The hope of spring is in the air. Our snow is finally melting and it has been a balmy 45 degrees here in New England these past few days. After a long cold snowy winter it feels like a heat wave. Small buds are on the trees waiting to bloom. Birds, squirrels and skunks have been partying in our back yard.
Meanwhile this fragile planet is falling apart with earthquakes, tsunamis, volcanos erupting, fires, floods, revolutions and confusion... but there is a tiny glimmer of hope that things just may be OK.
This Saturday, March 19th on the feast of St Joseph the swallows will return to the San Juan Capistrano Mission after spending the winter in Goya Argentina. The Mission holds a celebration every year beginning with the ringing of the bells to welcome the birds home.
You can watch the ringing of the bells on this youtube Click here
My favorite legend about the swallows is told by Father St John O'Sullivan:
"In his book Capistrano Nights, Father St. John O'Sullivan, Pastor of Mission San Juan Capistrano from 1910-33, tells how the swallows first came to call the Mission home. One day, while walking through town, Father O'Sullivan saw a shopkeeper, broomstick in hand. He was knocking down the cone-shaped mud swallow nests under the eaves of his shop. The birds were darting back and forth, shreiking over the destruction of their homes.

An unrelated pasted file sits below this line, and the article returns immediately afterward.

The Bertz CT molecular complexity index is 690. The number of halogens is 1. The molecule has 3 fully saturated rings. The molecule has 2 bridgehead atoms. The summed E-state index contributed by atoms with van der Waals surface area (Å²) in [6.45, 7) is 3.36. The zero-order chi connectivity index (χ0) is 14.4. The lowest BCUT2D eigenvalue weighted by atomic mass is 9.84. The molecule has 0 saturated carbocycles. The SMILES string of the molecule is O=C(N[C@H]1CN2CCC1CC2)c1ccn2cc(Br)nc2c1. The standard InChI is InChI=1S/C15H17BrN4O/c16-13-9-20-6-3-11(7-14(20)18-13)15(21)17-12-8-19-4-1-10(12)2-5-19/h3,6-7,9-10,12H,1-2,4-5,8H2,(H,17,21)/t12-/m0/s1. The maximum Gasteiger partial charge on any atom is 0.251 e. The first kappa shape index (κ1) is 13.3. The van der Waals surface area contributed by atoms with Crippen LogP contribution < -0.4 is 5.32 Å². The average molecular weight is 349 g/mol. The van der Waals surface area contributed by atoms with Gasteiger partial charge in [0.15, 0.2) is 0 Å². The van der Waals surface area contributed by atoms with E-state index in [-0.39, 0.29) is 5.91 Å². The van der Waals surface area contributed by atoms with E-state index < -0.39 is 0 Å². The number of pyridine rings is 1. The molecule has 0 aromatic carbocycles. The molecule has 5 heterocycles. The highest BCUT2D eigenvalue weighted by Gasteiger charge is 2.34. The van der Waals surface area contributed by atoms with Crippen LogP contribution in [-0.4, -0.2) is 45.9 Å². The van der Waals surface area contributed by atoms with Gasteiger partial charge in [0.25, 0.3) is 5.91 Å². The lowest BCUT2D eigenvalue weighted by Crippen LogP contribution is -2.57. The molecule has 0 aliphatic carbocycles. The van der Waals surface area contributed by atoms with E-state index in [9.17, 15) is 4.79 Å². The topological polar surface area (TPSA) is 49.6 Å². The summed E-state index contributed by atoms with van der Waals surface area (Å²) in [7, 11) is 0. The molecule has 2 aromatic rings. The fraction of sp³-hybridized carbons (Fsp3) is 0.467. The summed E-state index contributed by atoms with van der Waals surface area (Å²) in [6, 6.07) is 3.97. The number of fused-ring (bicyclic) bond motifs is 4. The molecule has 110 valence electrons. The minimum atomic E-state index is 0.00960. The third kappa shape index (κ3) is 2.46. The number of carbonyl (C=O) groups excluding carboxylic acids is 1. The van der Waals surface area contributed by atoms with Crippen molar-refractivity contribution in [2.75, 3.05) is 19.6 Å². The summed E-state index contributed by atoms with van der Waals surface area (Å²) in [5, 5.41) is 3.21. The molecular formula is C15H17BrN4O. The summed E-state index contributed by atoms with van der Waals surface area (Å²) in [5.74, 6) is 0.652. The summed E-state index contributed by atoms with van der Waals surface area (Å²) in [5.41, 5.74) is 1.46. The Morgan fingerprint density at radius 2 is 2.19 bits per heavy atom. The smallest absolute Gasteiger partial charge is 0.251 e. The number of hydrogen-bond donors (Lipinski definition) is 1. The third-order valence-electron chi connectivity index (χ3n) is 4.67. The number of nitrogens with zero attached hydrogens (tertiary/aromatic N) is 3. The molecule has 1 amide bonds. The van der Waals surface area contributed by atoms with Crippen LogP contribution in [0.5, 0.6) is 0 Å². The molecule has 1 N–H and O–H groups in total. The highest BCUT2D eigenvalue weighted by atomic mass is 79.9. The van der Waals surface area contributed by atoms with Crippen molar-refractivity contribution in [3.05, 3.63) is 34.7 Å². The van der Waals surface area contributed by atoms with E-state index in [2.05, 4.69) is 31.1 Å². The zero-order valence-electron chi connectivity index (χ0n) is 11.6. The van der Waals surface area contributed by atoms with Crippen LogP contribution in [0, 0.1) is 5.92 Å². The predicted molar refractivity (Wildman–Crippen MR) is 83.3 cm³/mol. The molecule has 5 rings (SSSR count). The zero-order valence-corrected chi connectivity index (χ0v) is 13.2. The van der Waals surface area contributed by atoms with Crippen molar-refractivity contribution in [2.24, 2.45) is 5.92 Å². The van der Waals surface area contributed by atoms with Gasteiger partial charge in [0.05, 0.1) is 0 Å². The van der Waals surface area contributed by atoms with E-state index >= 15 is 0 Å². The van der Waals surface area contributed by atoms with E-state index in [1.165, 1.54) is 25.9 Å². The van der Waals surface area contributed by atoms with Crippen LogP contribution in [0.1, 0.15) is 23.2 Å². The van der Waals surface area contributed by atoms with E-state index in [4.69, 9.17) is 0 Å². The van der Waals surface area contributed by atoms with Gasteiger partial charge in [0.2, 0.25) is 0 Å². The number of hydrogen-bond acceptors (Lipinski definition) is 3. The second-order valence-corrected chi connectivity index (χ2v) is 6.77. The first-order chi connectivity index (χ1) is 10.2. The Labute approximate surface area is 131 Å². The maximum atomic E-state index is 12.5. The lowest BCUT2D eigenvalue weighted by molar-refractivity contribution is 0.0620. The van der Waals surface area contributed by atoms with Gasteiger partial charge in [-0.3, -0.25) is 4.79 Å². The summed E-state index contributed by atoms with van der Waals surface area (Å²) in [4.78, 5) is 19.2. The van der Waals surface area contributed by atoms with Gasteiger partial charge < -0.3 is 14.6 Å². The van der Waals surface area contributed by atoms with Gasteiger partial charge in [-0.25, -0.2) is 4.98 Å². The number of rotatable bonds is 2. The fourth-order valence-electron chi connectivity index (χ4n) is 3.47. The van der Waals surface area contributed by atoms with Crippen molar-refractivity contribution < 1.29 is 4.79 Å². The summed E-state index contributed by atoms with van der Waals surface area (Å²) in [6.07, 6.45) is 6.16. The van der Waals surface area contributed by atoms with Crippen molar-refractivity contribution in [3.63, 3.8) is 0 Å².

"What in the world are you doing?" O'Sullivan asked.
"Why, these dirty birds are a nuisance and I am getting rid of them!" the shopkeeper responded.
"But where can they go?"
"I don't know and I don't care," he replied, slashing away with his pole. "But they've no business here, destroying my property."
O'Sullivan then said, "Come on swallows, I'll give you shelter. Come to the Mission. There's room enough there for all."
The very next morning, Father O'Sullivan discovered the swallows busy building their nests outside Father Junipero Serra's Church. " click here to read more
The swallows leave the mission every year around the feast of San Juan on October 23.
When the swallows come back to Capistrano
That's the day you promised to come back to me
When you whispered, "Farewell," in Capistrano
'twas the day the swallows flew out to sea—excerpt from "When the Swallows Come Back to Capistrano" by Leon René
It is said that the swallow is a symbol of hope, fertility and renewal of life. Known as the symbol of Venus, the Goddess of Love, the Roman’s believed it was extremely unlucky to harm a sparrow. http://www.etsy.com/shop/PlanetCalamari Use the Code: REBIRTH11 when checking out.